Arlington's Roberta Flack Gets Her Start at Mr. Henry's

Roberta Flack in 1971. (Source: Wikimedia Commons)
Robert Flack in 1971. (Source: Wikimedia Commons)

In the Washington, D.C. area, she’s often called, “Our Roberta,” a brown-skinned, florescent woman with a striking Afro, working as an image of her singing style.

Born in Asheville, North Carolina, Roberta Flack started playing the piano at an early age. When she was five, her family moved to the Nauck community in Arlington and she took up the organ, lending her musical talents to Macedonia Baptist Church. At 15, she entered Howard University with a full music scholarship and, by 19, she was a college graduate.

She accepted a teaching position in a segregated school district in Farmville, North Carolina and wound up being the only music teacher for 1300 students, kindergarten through 12th grade. “I lost 40 pounds and almost had a nervous breakdown but we did some beautiful things that year.”[1]

Flack returned to Washington and taught at Rabaut Junior High School and Brown Junior High School. In the evenings, she started performing – first at the Tivoli Theatre in Columbia Heights and then at Mr. Henry’s, a Capitol Hill nightclub at 6th and Pennsylvania Ave, SE, which was owned by Henry Yaffe.

The atmosphere in Mr. Henry’s was welcoming and the club turned into a showcase for the young music teacher. Her voice mesmerized locals and word spread. A-list entertainers who were appearing in town would come in late at night to hear her sing (frequent visitors included Woody Allen, Bill Cosby, Ramsey Lewis and others).

As Yaffe recalled, “She told me if I could give her work there three nights a week, she would quit teaching.”[2] He did and she did.

To meet Roberta’s exacting standards, Yaffe transformed the apartment above the bar into the Roberta Flack Room. “I got the oak paneling from the old Dodge Hotel near Union Station. I put in heavy upholstered chairs, sort of a conservative style from the 50s and an acoustical system designed especially for Roberta. She was very demanding. She was a perfectionist.”[3]

She was also very modest, it seems. As she said after one Mr. Henry’s performance, “It makes me feel so humble. All these people came out to see me and I know they’ve got to go to work in the morning I don’t understand it except that maybe they dig my sincerity.”[4]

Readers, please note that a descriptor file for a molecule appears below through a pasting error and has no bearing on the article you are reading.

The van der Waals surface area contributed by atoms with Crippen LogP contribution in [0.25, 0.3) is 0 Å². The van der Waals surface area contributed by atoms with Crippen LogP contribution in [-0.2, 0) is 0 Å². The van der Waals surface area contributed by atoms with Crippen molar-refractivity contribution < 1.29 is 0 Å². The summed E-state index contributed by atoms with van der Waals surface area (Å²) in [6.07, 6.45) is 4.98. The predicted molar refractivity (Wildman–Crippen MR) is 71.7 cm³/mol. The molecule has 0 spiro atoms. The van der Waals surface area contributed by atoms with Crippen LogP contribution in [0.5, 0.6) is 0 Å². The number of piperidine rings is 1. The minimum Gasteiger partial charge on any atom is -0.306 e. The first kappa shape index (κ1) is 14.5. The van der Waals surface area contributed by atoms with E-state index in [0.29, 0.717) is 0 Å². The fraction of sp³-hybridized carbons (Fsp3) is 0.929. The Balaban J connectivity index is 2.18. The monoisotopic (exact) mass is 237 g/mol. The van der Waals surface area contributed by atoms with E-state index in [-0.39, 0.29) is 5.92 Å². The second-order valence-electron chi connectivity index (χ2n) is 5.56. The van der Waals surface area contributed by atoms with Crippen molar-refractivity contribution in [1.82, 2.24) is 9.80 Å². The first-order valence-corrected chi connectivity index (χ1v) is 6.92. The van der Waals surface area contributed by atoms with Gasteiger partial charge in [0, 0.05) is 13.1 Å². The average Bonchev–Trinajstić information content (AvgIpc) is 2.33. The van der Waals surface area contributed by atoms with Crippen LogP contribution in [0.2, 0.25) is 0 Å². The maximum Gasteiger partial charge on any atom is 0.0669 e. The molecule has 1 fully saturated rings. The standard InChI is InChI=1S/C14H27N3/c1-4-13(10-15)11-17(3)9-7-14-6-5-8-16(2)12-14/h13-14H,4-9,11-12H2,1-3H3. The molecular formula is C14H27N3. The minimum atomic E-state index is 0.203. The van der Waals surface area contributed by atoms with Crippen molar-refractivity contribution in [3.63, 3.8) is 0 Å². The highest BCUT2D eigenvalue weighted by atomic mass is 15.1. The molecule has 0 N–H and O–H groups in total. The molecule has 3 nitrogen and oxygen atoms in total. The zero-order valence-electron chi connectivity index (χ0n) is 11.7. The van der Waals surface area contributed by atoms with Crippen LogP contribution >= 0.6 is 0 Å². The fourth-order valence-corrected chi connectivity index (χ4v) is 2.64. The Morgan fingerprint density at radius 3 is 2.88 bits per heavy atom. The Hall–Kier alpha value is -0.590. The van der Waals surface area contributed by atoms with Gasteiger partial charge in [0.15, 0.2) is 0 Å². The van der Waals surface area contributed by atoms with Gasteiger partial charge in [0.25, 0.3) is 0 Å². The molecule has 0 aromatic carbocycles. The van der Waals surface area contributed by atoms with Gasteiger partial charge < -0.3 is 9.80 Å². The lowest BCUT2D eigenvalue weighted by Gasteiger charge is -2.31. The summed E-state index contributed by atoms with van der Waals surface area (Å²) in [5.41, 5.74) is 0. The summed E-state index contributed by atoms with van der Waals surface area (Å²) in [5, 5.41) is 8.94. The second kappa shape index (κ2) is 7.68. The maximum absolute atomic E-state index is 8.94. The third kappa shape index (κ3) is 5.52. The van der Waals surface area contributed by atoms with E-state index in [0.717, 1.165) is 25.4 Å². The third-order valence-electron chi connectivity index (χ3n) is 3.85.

No doubt that was part of it but crowds also fell in love with her one-of-a-kind talent. As one reviewer put it, the audience was “thunderstruck by the sheer loveliness and glowing intensity of Roberta’s voice. It has a soothing, almost restorative quality. Its texture is soft as velvet but sturdy as iron. It has an unusual lissome grace and radiance, and her direct emotional approach touches people’s innermost feelings.”[5]

Jazz pianist Les McCann visited the club and was so taken by Flack’s performance that he arranged for her to audition with Atlantic Records. In 1969, she recorded her debut album, First Take. The music flowed naturally during the recording sessions. As she recalled later, it was a “very naive and beautiful approach... I was comfortable with the music because I had worked on all these songs for all the years I had worked at Mr. Henry’s.”

After the album’s release, Roberta continued to use Mr. Henry’s as a home base even as she began to travel extensively for performances. After gigs at the Montreux Pop Festival in Switzerland, Schafer Pop Festival in New York, Hampton Jazz Festival, Newport Jazz Festival in 1970, The Washington Post declared that “her soothing singing style is leading her to stardom.”[6]

For her part, Flack was resistant to such labels. “I don’t want to be a superstar. I’m part of the generation of entertainers who don’t believe in being stars. I don’t own any diamond rings or fur coats.”[7]

As it turned out, superstardom would come whether she wanted it or not.

In 1971, Clint Eastwood included “The First Time Ever I Saw Your Face” on the soundtrack for his film, Play Misty for Me in 1971. The song became a number one hit on the Hot 100 billboard chart in April 1972 and First Take rose to number one on the U.S. album chart – three years after it was first released (and several months after Roberta released her third album, Quiet Fire). A 40+ year career with four Grammy awards and numerous other distinctions have followed.

Not bad for a music teacher and church organist from Arlington, Virginia!

Special thanks to Dr. Alfred O. Taylor who shared his memories of Roberta Flack from their time growing up in Nauck.

 

Footnotes

  1. ^ Crimmins, Margaret, “Roberta’s Music Must Have Message for All Who Hear.” The Washington Post, Times Herald, 19 Jul 1968: C1.
  2. ^ “Flack’s Musical Roots,” The Washington Post,  2 Oct 1997: B3.
  3. ^ Grove, Lloyd,  “…Dot Follows Roberta and the Beat Goes On…” The Washington Post, 1 Oct 1982: W37.
  4. ^ West, Hollie I. “ROBERTA FLACK: her soothing singing style is leading her to stardom.” The Washington Post,  2 Aug 23 1970: F1.
  5. ^ West, Hollie I. “ROBERTA FLACK: her soothing singing style is leading her to stardom.” The Washington Post,  2 Aug 23 1970: F1.
  6. ^ West, Hollie I. “ROBERTA FLACK: her soothing singing style is leading her to stardom.” The Washington Post,  2 Aug 23 1970: F1.
  7. ^ West, Hollie I. “ROBERTA FLACK: her soothing singing style is leading her to stardom.” The Washington Post,  2 Aug 23 1970: F1.